PH: The SVOD era is dominated by big, scripted, multi-season series like House of Cards. It’s the binge-watching era! The platforms can only afford so many scripted series with A-List talent like Kevin Spacey, and documentaries are relatively affordable in comparison.
A typical doc is much less expensive than a scripted series involving even B-List stars, but brings along the passionate audience that B-Listers don’t.
Documentaries also attract A-Listers as executive producers rather than as performers. Beginning with Netflix’s Virunga, Leonardo Dicaprio now seems to have his name on a half-dozen projects including The Ivory Game and Nat Geo’s climate change doc. These films are part of the zeitgeist, so A-Listers are really motivated to become involved.
Another financial factor is that documentaries attract passionate affinity audiences who promote their favorite docs across their own press and social media communities. To sum up, docs are financially efficient because they are relatively affordable to produce or acquire, and they bring along their own audiences.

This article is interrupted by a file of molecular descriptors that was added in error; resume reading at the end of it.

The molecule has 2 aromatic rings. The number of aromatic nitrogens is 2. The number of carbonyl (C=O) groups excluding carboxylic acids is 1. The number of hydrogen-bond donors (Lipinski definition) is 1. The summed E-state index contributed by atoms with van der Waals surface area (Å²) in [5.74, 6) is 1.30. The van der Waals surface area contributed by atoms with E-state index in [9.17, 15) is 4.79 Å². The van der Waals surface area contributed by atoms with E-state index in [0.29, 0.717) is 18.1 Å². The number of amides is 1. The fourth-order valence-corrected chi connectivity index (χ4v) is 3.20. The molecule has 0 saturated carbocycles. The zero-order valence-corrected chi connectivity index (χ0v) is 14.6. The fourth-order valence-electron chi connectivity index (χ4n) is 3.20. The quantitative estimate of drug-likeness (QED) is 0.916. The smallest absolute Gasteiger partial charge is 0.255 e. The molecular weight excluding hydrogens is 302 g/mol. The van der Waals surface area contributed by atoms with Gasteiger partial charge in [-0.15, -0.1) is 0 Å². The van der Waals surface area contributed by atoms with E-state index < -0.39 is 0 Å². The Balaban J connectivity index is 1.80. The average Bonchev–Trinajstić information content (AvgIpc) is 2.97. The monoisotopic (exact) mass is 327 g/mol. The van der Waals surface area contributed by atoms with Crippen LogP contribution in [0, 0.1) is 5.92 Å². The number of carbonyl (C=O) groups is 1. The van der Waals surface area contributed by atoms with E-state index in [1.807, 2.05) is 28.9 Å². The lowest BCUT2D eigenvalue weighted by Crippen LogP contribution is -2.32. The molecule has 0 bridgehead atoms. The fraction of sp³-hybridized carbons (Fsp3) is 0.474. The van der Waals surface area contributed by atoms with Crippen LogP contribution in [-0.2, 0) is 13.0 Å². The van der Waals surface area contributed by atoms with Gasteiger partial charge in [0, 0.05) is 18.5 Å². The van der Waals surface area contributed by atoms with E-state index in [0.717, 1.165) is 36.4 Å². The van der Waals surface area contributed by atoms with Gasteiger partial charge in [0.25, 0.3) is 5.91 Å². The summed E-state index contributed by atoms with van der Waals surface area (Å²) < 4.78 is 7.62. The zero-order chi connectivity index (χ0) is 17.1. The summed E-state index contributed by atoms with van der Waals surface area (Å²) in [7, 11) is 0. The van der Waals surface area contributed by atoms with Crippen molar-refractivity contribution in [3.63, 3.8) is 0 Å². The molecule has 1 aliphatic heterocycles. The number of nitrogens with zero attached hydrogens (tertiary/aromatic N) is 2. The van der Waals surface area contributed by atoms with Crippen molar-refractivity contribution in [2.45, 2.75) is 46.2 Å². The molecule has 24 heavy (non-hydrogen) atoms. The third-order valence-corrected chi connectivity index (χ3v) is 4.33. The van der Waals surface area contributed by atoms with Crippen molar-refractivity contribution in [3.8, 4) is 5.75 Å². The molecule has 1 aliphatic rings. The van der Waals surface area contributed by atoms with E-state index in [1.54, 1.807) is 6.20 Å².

FN: Moving on to editorial factors: Are archival docs an important part of the signature programming mix?
Absolutely. First, archive based ‘event’ docs are nearly always about celebrities and historical figures with huge name recognition, and therefore the film is presold to the audience. This is important in a universe where there are thousands of channels, and networks can’t afford to market a concept from a standing start.
FN: Are there some other good examples of recent archive based projects that illustrate this trend?